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Spirited Cocktail Offerings at Worthy Burger

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Dark and Stormy - SARAH PRIESTAP
  • sarah priestap
  • Dark and Stormy

At the Worthy Burger, the rules of engagement are clear: You go to eat burgers and drink beer in a casual but clean setting. You can get fries tossed with truffle oil and savory Parmesan pebbles if you like, or a basic green salad and pickles. When it comes to service — getting your food, adding condiments, bussing your table — some assembly is required.

Until recently, if you wanted a cocktail with your burger and fries, you were SOL. But last month, the restaurant introduced a handful of spirited beverages. "The [drinks] are pretty casual," said Worthy Burger co-owner Jason Merrill, sipping a glass of water at the bar last week. In other words, none requires "two drops of this or five drops of that," he added.

The drinks are engineered for fast service. In fact, Merrill said, the recipes are borrowed from favorites at sister restaurant Worthy Kitchen in Woodstock. But they're crafted with thought and quality ingredients, like everything else at both spots.

In a Dark and Stormy, Rookie's ginger beer sparkles above a dusky pour of black rum. A John Daly blends housemade lemonade and iced tea with vodka. Bartenders mix the margarita sours in-house. The sole whiskey drink is just hard cider splashed with bourbon.

You still can't order a tequila sunrise or a Long Island iced tea, or even a gin and tonic — the well is stocked only with ingredients for the five cocktails listed on the chalkboard below the beer list. But new bevvies represent the latest in Team Worthy's measured evolution.

Parmesan truffle fries, Worthy Burger with egg and blue cheese, and the John Daly cocktail - SARAH PRIESTAP
  • sarah priestap
  • Parmesan truffle fries, Worthy Burger with egg and blue cheese, and the John Daly cocktail

When Merrill, Dave Brodrick and Kurt Lessard opened the Worthy Burger in a low-slung freight house along South Royalton's railroad tracks in 2012, theirs was the first craft-beer bar in the area. At the time, high-quality "fast casual" restaurants were still new to the culinary canon. In New York City, restaurateur Danny Meyer opened his original Shake Shack in Madison Square Park in 2004, but additional locations of the popular burger chain wouldn't open until 2010.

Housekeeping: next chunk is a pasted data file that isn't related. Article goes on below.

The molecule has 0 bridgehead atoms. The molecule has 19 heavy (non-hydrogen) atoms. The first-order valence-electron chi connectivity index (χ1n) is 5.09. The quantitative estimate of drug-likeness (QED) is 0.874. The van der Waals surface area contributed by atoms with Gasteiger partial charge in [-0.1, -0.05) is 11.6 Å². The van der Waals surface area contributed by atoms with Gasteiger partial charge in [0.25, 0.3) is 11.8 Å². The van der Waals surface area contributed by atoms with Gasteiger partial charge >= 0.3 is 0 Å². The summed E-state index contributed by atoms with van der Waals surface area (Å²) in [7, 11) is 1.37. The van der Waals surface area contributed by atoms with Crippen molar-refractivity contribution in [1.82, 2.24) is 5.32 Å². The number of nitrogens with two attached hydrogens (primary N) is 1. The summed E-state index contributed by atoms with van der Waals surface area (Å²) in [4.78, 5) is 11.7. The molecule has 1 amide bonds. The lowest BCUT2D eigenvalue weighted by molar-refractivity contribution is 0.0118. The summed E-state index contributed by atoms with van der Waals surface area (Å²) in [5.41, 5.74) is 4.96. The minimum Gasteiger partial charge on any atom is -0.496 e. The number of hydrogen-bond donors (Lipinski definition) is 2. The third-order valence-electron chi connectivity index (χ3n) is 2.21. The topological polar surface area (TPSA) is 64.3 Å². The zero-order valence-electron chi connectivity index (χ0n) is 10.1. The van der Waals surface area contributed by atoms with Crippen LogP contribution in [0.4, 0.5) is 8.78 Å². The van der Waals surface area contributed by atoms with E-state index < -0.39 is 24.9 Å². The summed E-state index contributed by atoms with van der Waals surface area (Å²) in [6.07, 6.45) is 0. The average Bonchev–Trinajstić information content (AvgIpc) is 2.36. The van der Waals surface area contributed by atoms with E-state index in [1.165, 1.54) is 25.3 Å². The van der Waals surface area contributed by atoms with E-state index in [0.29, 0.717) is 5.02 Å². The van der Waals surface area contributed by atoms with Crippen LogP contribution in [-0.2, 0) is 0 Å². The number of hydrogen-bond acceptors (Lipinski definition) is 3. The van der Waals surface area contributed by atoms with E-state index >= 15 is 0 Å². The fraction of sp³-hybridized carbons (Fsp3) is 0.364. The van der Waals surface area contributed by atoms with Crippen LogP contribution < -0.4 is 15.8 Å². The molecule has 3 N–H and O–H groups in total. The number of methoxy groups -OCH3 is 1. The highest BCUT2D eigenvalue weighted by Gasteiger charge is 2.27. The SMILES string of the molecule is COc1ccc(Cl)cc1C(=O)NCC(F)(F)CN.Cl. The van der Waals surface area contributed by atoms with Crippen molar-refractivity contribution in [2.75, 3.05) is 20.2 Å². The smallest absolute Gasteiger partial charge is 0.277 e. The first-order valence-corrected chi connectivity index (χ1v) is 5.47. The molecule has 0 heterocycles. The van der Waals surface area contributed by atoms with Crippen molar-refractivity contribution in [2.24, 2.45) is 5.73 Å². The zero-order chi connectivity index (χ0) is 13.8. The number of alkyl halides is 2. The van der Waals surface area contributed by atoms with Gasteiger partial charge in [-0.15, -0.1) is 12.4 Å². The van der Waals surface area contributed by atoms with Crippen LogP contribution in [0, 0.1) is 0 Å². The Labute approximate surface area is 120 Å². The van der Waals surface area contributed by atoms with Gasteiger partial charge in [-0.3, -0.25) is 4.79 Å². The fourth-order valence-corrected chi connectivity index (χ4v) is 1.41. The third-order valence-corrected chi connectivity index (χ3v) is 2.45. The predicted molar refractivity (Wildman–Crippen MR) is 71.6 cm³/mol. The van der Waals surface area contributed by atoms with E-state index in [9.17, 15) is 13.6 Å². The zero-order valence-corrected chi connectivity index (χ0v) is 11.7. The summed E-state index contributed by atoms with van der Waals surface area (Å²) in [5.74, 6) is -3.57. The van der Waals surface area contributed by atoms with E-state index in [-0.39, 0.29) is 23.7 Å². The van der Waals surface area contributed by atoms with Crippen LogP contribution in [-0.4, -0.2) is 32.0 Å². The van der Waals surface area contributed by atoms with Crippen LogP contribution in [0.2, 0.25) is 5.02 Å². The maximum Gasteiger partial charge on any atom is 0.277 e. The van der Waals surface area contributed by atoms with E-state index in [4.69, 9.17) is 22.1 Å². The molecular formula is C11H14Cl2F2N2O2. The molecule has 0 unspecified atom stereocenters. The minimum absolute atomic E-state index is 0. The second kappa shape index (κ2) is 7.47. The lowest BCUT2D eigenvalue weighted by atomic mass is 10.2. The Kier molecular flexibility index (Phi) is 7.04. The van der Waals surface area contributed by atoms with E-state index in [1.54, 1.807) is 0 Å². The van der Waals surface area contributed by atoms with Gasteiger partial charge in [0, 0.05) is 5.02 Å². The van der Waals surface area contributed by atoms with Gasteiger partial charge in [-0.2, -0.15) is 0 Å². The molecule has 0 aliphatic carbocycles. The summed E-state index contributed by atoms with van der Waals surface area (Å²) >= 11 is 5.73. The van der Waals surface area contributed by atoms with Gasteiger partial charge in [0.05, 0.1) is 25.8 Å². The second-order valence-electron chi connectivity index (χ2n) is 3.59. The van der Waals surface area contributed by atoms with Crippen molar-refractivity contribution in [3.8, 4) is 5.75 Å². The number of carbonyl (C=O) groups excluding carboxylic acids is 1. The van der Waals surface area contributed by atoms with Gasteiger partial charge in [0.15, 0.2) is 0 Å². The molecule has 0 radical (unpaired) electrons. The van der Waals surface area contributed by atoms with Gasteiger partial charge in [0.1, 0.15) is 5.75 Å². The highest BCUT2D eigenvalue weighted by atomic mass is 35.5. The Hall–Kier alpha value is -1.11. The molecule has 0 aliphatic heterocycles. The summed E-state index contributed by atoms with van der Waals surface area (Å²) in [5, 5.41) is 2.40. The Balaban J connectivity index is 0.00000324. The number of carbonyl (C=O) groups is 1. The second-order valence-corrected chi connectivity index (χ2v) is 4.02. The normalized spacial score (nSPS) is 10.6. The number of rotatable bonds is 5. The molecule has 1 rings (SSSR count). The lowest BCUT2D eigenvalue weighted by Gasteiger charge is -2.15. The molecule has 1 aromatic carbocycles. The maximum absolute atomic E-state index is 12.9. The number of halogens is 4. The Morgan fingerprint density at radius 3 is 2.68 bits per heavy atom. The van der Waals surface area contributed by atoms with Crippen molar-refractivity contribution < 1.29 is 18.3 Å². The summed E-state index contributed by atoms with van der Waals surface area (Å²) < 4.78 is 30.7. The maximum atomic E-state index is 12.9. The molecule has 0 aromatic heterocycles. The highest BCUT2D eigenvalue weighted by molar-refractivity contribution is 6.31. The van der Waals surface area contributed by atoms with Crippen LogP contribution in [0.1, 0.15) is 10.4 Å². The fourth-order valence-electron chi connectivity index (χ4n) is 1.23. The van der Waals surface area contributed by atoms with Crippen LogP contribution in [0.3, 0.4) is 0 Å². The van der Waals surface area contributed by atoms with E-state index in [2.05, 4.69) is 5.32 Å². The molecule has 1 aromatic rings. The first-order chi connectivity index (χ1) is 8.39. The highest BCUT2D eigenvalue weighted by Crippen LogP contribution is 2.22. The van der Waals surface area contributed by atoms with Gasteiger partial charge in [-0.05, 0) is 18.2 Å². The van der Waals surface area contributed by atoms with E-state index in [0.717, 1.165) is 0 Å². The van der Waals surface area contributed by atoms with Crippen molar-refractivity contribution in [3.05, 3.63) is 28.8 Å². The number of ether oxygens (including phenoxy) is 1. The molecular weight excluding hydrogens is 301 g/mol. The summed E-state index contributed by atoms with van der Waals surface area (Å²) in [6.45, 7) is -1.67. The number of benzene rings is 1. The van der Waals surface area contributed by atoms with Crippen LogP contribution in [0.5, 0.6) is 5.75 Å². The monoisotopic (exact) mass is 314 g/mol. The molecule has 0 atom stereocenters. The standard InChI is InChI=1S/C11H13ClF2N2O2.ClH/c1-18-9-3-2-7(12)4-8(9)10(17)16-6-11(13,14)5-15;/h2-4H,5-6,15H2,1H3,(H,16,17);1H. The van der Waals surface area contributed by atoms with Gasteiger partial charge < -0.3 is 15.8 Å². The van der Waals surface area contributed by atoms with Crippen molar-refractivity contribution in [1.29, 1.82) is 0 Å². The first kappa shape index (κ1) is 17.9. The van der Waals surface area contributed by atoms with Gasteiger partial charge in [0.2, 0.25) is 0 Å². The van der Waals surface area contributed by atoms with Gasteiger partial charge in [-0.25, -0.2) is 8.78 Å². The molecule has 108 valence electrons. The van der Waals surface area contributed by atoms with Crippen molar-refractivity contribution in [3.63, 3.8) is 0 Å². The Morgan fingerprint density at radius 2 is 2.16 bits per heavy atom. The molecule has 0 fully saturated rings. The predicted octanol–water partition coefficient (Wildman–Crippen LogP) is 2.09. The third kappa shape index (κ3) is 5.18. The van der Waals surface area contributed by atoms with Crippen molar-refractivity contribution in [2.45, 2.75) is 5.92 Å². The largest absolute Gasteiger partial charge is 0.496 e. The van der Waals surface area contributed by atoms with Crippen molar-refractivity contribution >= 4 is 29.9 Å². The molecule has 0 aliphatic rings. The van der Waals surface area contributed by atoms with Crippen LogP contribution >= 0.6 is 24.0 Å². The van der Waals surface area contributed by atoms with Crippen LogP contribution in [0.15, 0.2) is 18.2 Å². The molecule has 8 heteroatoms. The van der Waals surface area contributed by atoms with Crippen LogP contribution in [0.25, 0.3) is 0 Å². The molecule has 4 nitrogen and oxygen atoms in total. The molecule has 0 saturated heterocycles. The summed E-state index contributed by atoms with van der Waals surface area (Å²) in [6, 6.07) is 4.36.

In Vermont, Worthy Burger was one of the very first to serve high-quality local dinners in a format that didn't include traditional table service. At first, the plan was to serve 40 burgers a night, Merrill said. That lasted about a day; the partners upped their daily quota to 60 soon after opening. Five years in, a slow night tallies 100 patties; the restaurant's current one-day burger record is 506.

Early success led to the opening of Worthy Kitchen in 2013, and, with two restaurants thriving, Merrill said he's always looking for new growth opportunities. While the group abandoned a move to Boston last year, he added, "Burlington still lures me," if and when the right location comes along.

As the restaurants grow, their chefs — at Worthy Kitchen, that's Jason Farina — have deepened their relationships with local farms to ensure a steady supply of key ingredients.

In January, Farina linked up with Shire Beef in Vershire, which supplies his kitchen with grass-fed animals from its Wagyu-Angus breeding program. The animals are processed at the Royal Butcher down the road from the restaurant. While the meat is just a standard butcher's blend — "nothing fancy," Farina said — the animals' diet and genetics combine to produce beef rich in vitamins, minerals and essential fatty acids.

Hence, Worthy Burger's beef patties are juicy and delicious — and healthier than some other burgers. That quality clearly appeals in South Royalton. Last week, students and their families pushed tables together for an end-of-semester celebratory feast in the beer garden.

Friendly dogs lounged beneath picnic tables, drooling in anticipation of a dropped French fry or beefy handout. Humans sipped drinks while waiting for their order-ready buzzers to summon them indoors to retrieve their food. Most of the patrons held beers, including coveted quaffs from Hill Farmstead Brewery, Hermit Thrush Brewery and others. 

But for some, the event called for a cocktail, and the Worthy Burger obliged.


The original print version of this article was headlined "Shaking It Up"

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